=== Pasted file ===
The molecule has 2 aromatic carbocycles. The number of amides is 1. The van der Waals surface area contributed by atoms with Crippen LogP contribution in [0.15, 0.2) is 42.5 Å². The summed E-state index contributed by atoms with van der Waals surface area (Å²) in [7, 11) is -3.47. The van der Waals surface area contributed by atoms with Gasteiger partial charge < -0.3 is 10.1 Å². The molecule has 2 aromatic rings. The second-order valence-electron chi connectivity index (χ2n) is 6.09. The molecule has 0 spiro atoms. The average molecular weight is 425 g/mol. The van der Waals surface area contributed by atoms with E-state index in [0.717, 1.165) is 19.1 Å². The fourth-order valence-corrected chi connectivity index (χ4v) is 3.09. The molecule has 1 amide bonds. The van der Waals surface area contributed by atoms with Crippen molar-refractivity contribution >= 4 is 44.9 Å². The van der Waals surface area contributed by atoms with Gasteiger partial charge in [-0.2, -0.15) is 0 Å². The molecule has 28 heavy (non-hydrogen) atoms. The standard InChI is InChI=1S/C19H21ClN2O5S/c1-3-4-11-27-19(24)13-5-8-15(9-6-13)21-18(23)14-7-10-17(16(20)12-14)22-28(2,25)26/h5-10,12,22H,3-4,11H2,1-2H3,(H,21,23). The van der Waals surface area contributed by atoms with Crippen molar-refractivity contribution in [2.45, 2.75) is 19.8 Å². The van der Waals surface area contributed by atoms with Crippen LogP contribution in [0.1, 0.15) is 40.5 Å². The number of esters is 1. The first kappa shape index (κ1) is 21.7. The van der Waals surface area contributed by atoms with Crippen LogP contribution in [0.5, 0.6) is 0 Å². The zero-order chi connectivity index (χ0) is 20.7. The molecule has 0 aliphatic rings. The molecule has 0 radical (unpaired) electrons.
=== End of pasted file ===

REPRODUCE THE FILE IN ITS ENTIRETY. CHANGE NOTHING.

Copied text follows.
The molecule has 2 aromatic carbocycles. The number of amides is 1. The van der Waals surface area contributed by atoms with Crippen LogP contribution in [0.15, 0.2) is 42.5 Å². The summed E-state index contributed by atoms with van der Waals surface area (Å²) in [7, 11) is -3.47. The van der Waals surface area contributed by atoms with Gasteiger partial charge < -0.3 is 10.1 Å². The molecule has 2 aromatic rings. The second-order valence-electron chi connectivity index (χ2n) is 6.09. The molecule has 0 spiro atoms. The average molecular weight is 425 g/mol. The van der Waals surface area contributed by atoms with E-state index in [0.717, 1.165) is 19.1 Å². The fourth-order valence-corrected chi connectivity index (χ4v) is 3.09. The molecule has 1 amide bonds. The van der Waals surface area contributed by atoms with Crippen molar-refractivity contribution >= 4 is 44.9 Å². The van der Waals surface area contributed by atoms with Gasteiger partial charge in [-0.2, -0.15) is 0 Å². The molecule has 28 heavy (non-hydrogen) atoms. The standard InChI is InChI=1S/C19H21ClN2O5S/c1-3-4-11-27-19(24)13-5-8-15(9-6-13)21-18(23)14-7-10-17(16(20)12-14)22-28(2,25)26/h5-10,12,22H,3-4,11H2,1-2H3,(H,21,23). The van der Waals surface area contributed by atoms with Crippen molar-refractivity contribution in [2.45, 2.75) is 19.8 Å². The van der Waals surface area contributed by atoms with Crippen LogP contribution in [0.1, 0.15) is 40.5 Å². The number of esters is 1. The first kappa shape index (κ1) is 21.7. The van der Waals surface area contributed by atoms with Crippen LogP contribution in [0.5, 0.6) is 0 Å². The zero-order chi connectivity index (χ0) is 20.7. The molecule has 0 aliphatic rings. The molecule has 0 radical (unpaired) electrons.